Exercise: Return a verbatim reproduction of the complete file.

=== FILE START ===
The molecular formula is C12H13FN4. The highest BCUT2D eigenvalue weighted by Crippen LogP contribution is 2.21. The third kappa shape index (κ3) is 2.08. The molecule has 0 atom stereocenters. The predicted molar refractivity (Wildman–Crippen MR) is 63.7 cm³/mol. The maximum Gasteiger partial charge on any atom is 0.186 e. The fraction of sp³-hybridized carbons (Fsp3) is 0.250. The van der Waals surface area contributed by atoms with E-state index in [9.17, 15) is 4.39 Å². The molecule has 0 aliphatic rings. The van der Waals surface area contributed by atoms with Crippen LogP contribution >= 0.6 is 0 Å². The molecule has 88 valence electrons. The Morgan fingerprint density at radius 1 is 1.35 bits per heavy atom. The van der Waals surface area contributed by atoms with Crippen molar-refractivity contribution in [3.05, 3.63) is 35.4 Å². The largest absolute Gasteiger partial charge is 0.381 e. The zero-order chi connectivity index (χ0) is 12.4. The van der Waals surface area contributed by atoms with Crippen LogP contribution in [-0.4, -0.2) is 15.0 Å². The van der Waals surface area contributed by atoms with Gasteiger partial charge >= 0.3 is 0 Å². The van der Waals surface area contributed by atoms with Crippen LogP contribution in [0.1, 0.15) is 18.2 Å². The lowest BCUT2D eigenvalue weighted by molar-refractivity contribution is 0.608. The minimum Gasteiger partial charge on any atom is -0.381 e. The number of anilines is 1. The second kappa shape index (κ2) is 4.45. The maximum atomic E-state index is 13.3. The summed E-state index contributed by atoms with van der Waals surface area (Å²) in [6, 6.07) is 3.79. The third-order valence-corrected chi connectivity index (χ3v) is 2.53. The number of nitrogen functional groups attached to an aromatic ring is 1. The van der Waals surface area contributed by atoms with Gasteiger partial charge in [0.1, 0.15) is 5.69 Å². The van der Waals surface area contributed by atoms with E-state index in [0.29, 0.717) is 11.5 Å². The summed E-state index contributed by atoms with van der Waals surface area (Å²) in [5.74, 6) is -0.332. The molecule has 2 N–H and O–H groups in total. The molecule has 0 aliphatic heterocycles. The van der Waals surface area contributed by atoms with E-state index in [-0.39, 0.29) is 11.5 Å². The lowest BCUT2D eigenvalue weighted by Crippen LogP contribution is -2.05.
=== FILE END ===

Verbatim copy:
The molecular formula is C12H13FN4. The highest BCUT2D eigenvalue weighted by Crippen LogP contribution is 2.21. The third kappa shape index (κ3) is 2.08. The molecule has 0 atom stereocenters. The predicted molar refractivity (Wildman–Crippen MR) is 63.7 cm³/mol. The maximum Gasteiger partial charge on any atom is 0.186 e. The fraction of sp³-hybridized carbons (Fsp3) is 0.250. The van der Waals surface area contributed by atoms with E-state index in [9.17, 15) is 4.39 Å². The molecule has 0 aliphatic rings. The van der Waals surface area contributed by atoms with Crippen LogP contribution >= 0.6 is 0 Å². The molecule has 88 valence electrons. The Morgan fingerprint density at radius 1 is 1.35 bits per heavy atom. The van der Waals surface area contributed by atoms with Crippen molar-refractivity contribution in [3.05, 3.63) is 35.4 Å². The largest absolute Gasteiger partial charge is 0.381 e. The zero-order chi connectivity index (χ0) is 12.4. The van der Waals surface area contributed by atoms with Crippen LogP contribution in [-0.4, -0.2) is 15.0 Å². The van der Waals surface area contributed by atoms with Gasteiger partial charge >= 0.3 is 0 Å². The van der Waals surface area contributed by atoms with Crippen LogP contribution in [0.1, 0.15) is 18.2 Å². The lowest BCUT2D eigenvalue weighted by molar-refractivity contribution is 0.608. The minimum Gasteiger partial charge on any atom is -0.381 e. The number of anilines is 1. The second kappa shape index (κ2) is 4.45. The maximum atomic E-state index is 13.3. The summed E-state index contributed by atoms with van der Waals surface area (Å²) in [6, 6.07) is 3.79. The third-order valence-corrected chi connectivity index (χ3v) is 2.53. The number of nitrogen functional groups attached to an aromatic ring is 1. The van der Waals surface area contributed by atoms with Gasteiger partial charge in [0.1, 0.15) is 5.69 Å². The van der Waals surface area contributed by atoms with E-state index in [0.29, 0.717) is 11.5 Å². The summed E-state index contributed by atoms with van der Waals surface area (Å²) in [5.74, 6) is -0.332. The molecule has 2 N–H and O–H groups in total. The molecule has 0 aliphatic heterocycles. The van der Waals surface area contributed by atoms with E-state index in [-0.39, 0.29) is 11.5 Å². The lowest BCUT2D eigenvalue weighted by Crippen LogP contribution is -2.05.